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Early Video Shows Huawei's 6.1 Inch Android Phablet before CES

December 26, 2012

Early Video Shows Huawei's 6.1 Inch Android Phablet before CES

By Steve Anderson
Contributing TMCnet Writer

While many of us are looking forward to Christmas, for gadget buffs, an event almost as big as Christmas is waiting in the wings. Specifically, the annual Consumer Electronics Show (CES (News - Alert)) event will be on our doorstep just a little after Christmas and with the imminence of said event comes some early looks at what will be making the rounds at the big show this year. Huawei's (News - Alert) got a little something unusual as revealed by an early video look, and this may be the start of something big, if not entirely welcome.

Huawei's early look shows off a 6.1 inch Android (News - Alert)-driven phablet. A phablet, if you haven't already heard the term, is a portmanteau of "phone" and "tablet", and is intended to split the difference between the two form factors, making essentially a small tablet with cell phone capabilities. Conversely, it could also be called a Smartphone with a very, very large Touchscreen.

The specs on Huawei's new device are looking reasonably sound, with a 1.8 GHz quad-core processor, a 4,000 mAh battery, a 1080p display with a 316 ppi pixel density, and a 9.9 millimeter thick casing.

There are, of course, two ways to look at this. One is in a positive light, considering the phablet to be an interesting advancement that gives users a lot more functionality than either a phone or a tablet would by itself. After all, a Kindle Fire has a seven inch display, and has done rather well for itself. A slightly larger Smartphone would still be fairly easy to carry around and would still offer value as an e-reader or a portable video device.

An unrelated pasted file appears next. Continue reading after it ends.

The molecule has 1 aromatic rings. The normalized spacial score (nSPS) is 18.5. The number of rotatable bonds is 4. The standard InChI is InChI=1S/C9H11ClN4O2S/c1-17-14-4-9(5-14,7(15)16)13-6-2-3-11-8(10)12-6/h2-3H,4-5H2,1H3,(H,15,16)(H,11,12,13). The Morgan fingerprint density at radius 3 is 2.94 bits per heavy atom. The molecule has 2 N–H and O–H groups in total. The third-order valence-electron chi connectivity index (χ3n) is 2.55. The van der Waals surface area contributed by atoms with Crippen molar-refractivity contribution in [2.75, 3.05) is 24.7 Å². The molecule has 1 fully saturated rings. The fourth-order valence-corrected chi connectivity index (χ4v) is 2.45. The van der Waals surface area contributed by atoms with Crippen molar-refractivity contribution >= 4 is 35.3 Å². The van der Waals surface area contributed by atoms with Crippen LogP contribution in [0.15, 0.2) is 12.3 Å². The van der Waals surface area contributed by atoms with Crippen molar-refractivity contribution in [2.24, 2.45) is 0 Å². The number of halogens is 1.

The other way to look at it is that a Smartphone is typically carried in a pocket, and pockets generally don't do so well with accommodating larger devices. It either means that larger pockets will be required or this device will need some kind of alternate carrying method, which will substantially reduce its convenience factor. After all, Smartphone’s virtually killed standalone digital cameras because they were so easy to carry around; without that advantage, where will phablets rank?

The overall impact of phablets on the portable device market remains to be seen. While some will surely appreciate the added functionality, the loss to convenience and portability is not easily discounted. Still, it will be worth watching to see just what kind of impact Huawei's new phablet has on the market, and to see who will follow suit at CES.

Edited by Carlos Olivera

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